Jim Schulman

                  baldheadracing

                  Postby baldheadracing » May 01, 2019, 12:21 pm

                  I think that it is important to disclose any relationship involving gain, financial or otherwise. It is also important to continue to disclose that relationship in future posts where appropriate.

                  For example, I beta-test a few racing parts for Honda's. I post about my experiences. A couple years later I may still be answering questions about those parts, and I add a disclaimer to those posts as well.

                  yakster wrote:I think disclosure is a good place to start, if you have any financial interest in the product or service your discussing.

                  I know that this is a pipe dream, but besides financial disclosure, I would love to see "researcher" disclosure. It isn't much of an issue here, but I was reminded of the potential pitfalls recently: Splicing Thermocouple to PID and Phidget
                  What I'm interested in is my worst espresso being fantastic - James Hoffmann

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                  yakster

                  Postby yakster » May 01, 2019, 2:02 pm

                  I wonder if it would be worth implementing a system for this when you post a message. You could have a check box or radio button asking if the post is a review or recommendation and if it is have the poster select one of the roles that you already listed and then the post could be appended with that role with a link to an explanation of what the roles mean. Does that sound heavy-handed? Maybe a reminder when posting to disclose would suffice?
                  -Chris

                  LMWDP # 272

                  ira

                  Postby ira » May 01, 2019, 4:50 pm

                  Personally I think the forum has gotten popular enough it's beyond the point where you have a chance of controlling it. You'll catch the ones that a blatant shills and those of us that have been here long enough know not to trust those with unproven records. But any attempt will backfire in unforeseen ways. I point at the closing of the original Decent thread as an example of that. For me that was about the most interesting thread on HB ever and it got closed. For me, that was a sad day on HB.

                  Ira

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                  HB
                  Admin

                  Postby HB » May 01, 2019, 5:35 pm

                  Chert wrote:How common is shilling on HB, anyway?

                  The more common case is outright spamming. Shilling is hard to detect, so we can't say for certain. We've discovered some shilling long after the fact.

                  another_jim wrote:Although to be really accurate, I'm not sure fan is quite right for me; perhaps "well-wisher" would be a more accurate description of how I feel about quite a few people in the business.

                  Fair enough, I've added "Well-wisher" to the list. :D
                  Dan Kehn

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                  HB
                  Admin

                  Postby HB » May 01, 2019, 5:49 pm

                  yakster wrote:I think disclosure is a good place to start, if you have any financial interest in the product or service your discussing.

                  baldheadracing wrote:I think that it is important to disclose any relationship involving gain, financial or otherwise. It is also important to continue to disclose that relationship in future posts where appropriate.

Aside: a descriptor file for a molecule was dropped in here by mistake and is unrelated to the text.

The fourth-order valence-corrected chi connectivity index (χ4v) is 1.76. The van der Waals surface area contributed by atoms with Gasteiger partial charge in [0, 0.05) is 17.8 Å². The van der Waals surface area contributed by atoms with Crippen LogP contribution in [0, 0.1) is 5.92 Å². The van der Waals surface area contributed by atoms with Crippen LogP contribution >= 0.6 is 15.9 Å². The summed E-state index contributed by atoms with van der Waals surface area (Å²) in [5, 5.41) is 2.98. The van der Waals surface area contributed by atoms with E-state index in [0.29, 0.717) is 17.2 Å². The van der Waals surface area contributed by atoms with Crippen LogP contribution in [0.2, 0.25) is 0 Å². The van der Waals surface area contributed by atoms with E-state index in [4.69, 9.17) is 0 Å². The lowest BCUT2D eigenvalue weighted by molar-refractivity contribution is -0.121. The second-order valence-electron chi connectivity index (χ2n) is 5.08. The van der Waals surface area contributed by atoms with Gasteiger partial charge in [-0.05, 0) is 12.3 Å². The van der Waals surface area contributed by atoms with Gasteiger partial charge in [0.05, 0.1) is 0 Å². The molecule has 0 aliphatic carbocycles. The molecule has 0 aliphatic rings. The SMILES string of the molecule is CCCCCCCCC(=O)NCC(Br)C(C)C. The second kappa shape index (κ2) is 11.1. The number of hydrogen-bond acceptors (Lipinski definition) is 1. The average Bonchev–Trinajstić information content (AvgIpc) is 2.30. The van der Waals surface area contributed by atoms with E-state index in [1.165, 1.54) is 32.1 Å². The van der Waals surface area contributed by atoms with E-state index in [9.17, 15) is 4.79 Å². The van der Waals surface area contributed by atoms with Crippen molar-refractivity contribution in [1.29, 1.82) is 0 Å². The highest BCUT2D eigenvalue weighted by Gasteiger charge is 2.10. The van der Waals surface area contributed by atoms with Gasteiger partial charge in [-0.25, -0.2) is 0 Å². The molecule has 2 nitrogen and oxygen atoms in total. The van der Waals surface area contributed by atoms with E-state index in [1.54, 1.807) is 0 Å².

yakster wrote:I wonder if it would be worth implementing a system for this when you post a message.

                  Let's consider two real world cases:

                  1). A vendor contacts a member offline and offers them free product in exchange for starting a "user experience" thread in the forums. The member doesn't disclose this arrangement. Should we be willing to look the other way if it was a long-time member with an extensive site history? What if it's a member who joined today solely to start the thread?

                  2). A vendor is busy, but recognizes that online forums can be leveraged to their business advantage. They hire a coffee enthusiast who blogs occasionally and asks them to respond to questions about the vendor's products in the forums. The enthusiast is supplied with equipment and a small payment for their trouble. Their posts may mention they received "loaner" equipment, but omits the fact they're receiving regular payment for their ongoing efforts.

                  In the two cases above, it's fair to argue the vendor is circumventing this site's "no commercial posts" rule by proxy. Would it matter if the forum member declared "I'm a paid reviewer" or "I'm compensated for my time spent answering EspressoBiz's product-related questions"?
                  Dan Kehn

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                  HB
                  Admin

                  Postby HB » May 01, 2019, 6:04 pm

                  ira wrote:Personally I think the forum has gotten popular enough it's beyond the point where you have a chance of controlling it.

                  You're right that the number of posts per day is pretty high by the site's historical standards, but given 10 moderators in multiple time zones, a well-designed reporting system thanks to phpBB, and handy moderator tools like the "thread cooldown", I'm unconvinced we're approaching the end of civilization. :lol:

                  I point at the closing of the original Decent thread as an example of that. For me that was about the most interesting thread on HB ever and it got closed. For me, that was a sad day on HB.

                  That was a complicated story. Those who are interested, see decent_espresso's first and second thread. I closed the thread after numerous complaints from members both publicly and privately about delayed delivery. Those types of repeated, customer-service related discussions are tiresome to moderate. At some point, I have to stop it out of respect for the moderators who volunteer to help run this site. I understand that will sometimes curtail discussions that have the potential to be enlightening.
                  Dan Kehn